Pope Benedict Resigns: Who Could Take Over?

The next Pope could be black if the bookmakers' odds are to be believed, with a Nigerian and a Ghanaian among the frontrunners.

Cardinal Francis Arinze is at 11/2 and Cardinal Peter Turkson is at 3/1 to become the next Pontiff.

The favourite is Canadian Marc Ouellet, who is currently 3/1, according to Sky Bet , as of February 11. Previous second favourite but still in the running is Italian Archbishop of Milan Cardinal Angelo Scola.

The bookmakers also believe the conclave could vote in the first South American Pope with Argentian Cardinal Leonardo Sandri at 6/1.

Having the support of the bookmakers early on is no guarantee of success, however.

In 2005, when Cardinal Joseph Ratzinger became Pope Benedict XVI, he had originally started out at only 12/1. His odds shortened to 3/1 by the time the Cardinals started their conclave.

Cardinal Ouellet is seen as a good bet as he is well-placed to unite the reformist and more conservative wings of the Roman Catholic Church.

While he has been vocal in his opposition to abortion, he has written to newspapers in his native Quebec publicly apologising for 'past errors' of the church including anti-Semitism, racism and discrimination against women and homosexual people.

Though some in Quebec have criticised his record on dealing with sexual abuse in the church, he has not found himself at the forefront of major controversy.

He would take the job reluctantly though.

He has stated in the past that being Pope "would be a nightmare" as, having seen Pope Benedict's workload at close range, the papacy was "not very enviable".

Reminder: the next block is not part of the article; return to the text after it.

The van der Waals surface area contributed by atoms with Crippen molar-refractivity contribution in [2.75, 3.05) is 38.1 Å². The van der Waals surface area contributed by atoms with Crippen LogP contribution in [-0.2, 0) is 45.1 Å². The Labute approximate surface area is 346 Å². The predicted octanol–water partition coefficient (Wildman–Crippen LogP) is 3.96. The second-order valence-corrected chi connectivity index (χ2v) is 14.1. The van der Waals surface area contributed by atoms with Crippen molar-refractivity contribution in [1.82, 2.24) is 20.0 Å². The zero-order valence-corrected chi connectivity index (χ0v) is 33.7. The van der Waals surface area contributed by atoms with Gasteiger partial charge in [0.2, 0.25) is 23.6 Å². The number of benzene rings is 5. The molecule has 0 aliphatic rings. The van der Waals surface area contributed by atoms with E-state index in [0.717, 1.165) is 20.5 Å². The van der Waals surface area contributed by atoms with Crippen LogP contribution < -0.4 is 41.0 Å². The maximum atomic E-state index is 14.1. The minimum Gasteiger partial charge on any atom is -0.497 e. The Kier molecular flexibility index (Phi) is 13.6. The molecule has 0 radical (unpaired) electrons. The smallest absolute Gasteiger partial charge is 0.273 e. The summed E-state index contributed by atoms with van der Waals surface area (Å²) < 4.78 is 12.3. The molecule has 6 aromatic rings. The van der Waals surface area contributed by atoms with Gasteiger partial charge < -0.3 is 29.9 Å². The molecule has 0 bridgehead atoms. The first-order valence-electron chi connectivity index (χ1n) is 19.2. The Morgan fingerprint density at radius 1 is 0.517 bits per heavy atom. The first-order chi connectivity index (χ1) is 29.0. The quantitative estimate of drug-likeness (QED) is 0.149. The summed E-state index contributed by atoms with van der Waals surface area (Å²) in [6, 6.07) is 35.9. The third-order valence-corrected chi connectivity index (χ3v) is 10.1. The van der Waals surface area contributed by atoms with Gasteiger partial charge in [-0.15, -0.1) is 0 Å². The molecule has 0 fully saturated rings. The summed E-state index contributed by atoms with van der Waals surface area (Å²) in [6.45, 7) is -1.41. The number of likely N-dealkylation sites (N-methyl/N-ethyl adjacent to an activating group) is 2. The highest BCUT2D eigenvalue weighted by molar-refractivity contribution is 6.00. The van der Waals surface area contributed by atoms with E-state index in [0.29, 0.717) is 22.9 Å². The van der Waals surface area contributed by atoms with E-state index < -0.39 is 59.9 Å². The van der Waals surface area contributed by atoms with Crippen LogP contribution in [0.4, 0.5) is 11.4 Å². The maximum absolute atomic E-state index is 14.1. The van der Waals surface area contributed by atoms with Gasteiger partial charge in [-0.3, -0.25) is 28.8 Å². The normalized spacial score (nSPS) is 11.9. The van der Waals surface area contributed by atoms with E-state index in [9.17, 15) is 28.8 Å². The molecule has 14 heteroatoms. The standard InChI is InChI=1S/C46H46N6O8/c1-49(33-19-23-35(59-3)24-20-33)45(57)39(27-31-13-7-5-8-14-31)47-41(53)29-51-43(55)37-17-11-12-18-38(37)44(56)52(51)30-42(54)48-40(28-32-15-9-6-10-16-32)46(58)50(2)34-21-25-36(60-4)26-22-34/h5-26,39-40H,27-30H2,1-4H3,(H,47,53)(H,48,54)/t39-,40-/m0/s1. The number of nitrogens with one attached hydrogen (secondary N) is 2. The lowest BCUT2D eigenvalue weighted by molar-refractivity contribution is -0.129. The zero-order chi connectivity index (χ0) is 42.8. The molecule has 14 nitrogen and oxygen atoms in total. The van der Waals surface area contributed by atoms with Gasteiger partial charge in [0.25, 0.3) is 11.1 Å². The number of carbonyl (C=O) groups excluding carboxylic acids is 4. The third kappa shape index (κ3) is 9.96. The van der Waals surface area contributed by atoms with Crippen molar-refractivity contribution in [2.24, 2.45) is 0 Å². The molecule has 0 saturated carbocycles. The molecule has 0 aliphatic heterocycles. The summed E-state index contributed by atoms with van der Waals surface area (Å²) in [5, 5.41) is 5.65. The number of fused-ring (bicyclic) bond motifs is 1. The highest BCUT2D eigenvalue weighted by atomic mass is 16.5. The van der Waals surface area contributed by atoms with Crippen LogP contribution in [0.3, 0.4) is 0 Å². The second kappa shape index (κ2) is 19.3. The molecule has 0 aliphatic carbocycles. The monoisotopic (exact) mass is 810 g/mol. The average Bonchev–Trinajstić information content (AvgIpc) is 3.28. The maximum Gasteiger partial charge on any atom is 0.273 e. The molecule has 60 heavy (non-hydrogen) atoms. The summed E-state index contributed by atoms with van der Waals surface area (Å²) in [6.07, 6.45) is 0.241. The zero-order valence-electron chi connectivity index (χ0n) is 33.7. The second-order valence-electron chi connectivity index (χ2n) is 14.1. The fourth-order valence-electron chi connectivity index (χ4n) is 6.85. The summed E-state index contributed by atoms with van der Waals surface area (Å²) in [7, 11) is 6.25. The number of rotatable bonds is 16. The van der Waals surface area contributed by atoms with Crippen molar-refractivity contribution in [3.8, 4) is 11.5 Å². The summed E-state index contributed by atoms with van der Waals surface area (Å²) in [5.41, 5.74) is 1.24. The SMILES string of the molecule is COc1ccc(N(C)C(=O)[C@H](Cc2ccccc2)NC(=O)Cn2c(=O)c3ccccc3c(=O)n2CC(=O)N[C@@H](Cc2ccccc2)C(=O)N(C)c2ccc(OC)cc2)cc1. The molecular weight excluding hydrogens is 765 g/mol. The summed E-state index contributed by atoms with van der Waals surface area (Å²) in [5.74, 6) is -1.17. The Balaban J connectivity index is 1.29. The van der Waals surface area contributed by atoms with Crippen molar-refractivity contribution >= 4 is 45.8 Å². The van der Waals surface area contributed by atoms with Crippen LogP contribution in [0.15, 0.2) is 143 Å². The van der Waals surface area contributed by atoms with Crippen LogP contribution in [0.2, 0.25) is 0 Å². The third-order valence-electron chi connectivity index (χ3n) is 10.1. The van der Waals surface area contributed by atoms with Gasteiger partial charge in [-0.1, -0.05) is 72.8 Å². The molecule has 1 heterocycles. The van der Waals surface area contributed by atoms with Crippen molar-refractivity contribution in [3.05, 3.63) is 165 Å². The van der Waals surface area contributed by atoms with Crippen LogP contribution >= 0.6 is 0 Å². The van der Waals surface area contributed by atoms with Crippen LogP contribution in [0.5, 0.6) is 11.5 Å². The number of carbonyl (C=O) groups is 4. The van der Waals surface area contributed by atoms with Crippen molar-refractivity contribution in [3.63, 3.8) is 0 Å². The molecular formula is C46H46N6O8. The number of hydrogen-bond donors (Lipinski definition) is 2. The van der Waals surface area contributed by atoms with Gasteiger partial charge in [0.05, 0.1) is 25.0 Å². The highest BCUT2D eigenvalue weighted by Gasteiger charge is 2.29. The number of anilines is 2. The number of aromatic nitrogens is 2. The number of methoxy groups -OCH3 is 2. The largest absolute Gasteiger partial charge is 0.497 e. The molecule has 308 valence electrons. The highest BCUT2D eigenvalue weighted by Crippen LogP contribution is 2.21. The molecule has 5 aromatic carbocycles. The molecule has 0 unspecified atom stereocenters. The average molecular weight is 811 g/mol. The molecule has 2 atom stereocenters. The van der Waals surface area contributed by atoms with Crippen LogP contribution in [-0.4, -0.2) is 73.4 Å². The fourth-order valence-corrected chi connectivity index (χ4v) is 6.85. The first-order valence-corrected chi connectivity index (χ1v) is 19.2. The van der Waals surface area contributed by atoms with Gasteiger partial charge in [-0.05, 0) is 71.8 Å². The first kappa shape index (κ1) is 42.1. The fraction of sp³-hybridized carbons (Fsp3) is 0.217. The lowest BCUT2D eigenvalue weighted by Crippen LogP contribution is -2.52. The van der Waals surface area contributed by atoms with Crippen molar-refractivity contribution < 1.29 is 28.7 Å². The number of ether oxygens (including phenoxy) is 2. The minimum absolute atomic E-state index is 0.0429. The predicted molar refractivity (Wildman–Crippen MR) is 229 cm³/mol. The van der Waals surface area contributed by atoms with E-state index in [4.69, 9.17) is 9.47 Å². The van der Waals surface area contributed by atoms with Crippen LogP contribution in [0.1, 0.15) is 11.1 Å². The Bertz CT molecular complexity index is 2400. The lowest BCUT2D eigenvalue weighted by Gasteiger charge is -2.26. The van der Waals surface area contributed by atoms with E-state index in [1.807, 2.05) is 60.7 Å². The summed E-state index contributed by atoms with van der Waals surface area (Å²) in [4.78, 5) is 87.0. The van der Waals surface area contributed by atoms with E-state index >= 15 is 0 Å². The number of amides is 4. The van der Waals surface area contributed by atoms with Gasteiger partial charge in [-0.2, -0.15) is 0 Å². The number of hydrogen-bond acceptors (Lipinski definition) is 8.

"It is a crushing responsibility," he said. "It's the kind of thing you don't campaign for."

Cardinal Angelo Scola, Archbishop of Milan, at 5/1, was moved by Benedict from another high-profile post, Archbishop of Venice, in 2011.

Milan is the biggest diocese in Europe and Milan and Venice between them have produced five Popes in the last century.

He is a top scholar on Islam and Christian-Muslim dialogue and could be seen as well-placed to deal with the changing nature of religion in the modern world.

The Cardinal once said: "Our job now has to be to help people to remember God. People suffer from a kind of amnesia about God and we have to remind them to reawaken God in their hearts and in their minds."

One of the advantages of having an African pope would be that the Catholic Church would have someone at its head who knows a population that is expanding more quickly than on any other continent.

No stranger to controversy, Cardinal Arinze will be seen as being likely to carry on the work done by his predecessors.

He was an aide to Pope John Paul II at the point he was advising strongly against the use of condoms as the Aids epidemic began taking a hold.

Cardinal Turkson has age on his side - he is 63 - but is not known as a staunch conservative.

Instead, he is seen as being more of a pragmatist having dismissed the purpose of engaging in theological debate with Muslims, focusing instead on encouraging Muslim governments to respect the rights of minorities.

Cardinal Leonardo Sandri, at 6/1, is said to be top of many lists if the most serious need was for a 'safe pair of hands'.

Other serious contenders are Rome-based Cardinal Gianfranco Ravasi (7/1), said to be a master communicator and very clever; multi-lingual Cardinal Angelo Bagnasco (11/1), Archbishop of Genoa, who won fans by last year ripping into then Italian Prime Minister Silvio Berlusconi; Cardinal Oscar Rodriguez Maradiaga (9/1), a central American archbishop who spoke on behalf of the Vatican on economics and Third World Debt; Cardinal Tarcisio Bertone (16/1), the current camerlengo (administrator) of the Roman Catholic Church; and Cardinal Odilo Scherer (18/1), the head of the church in Brazil.


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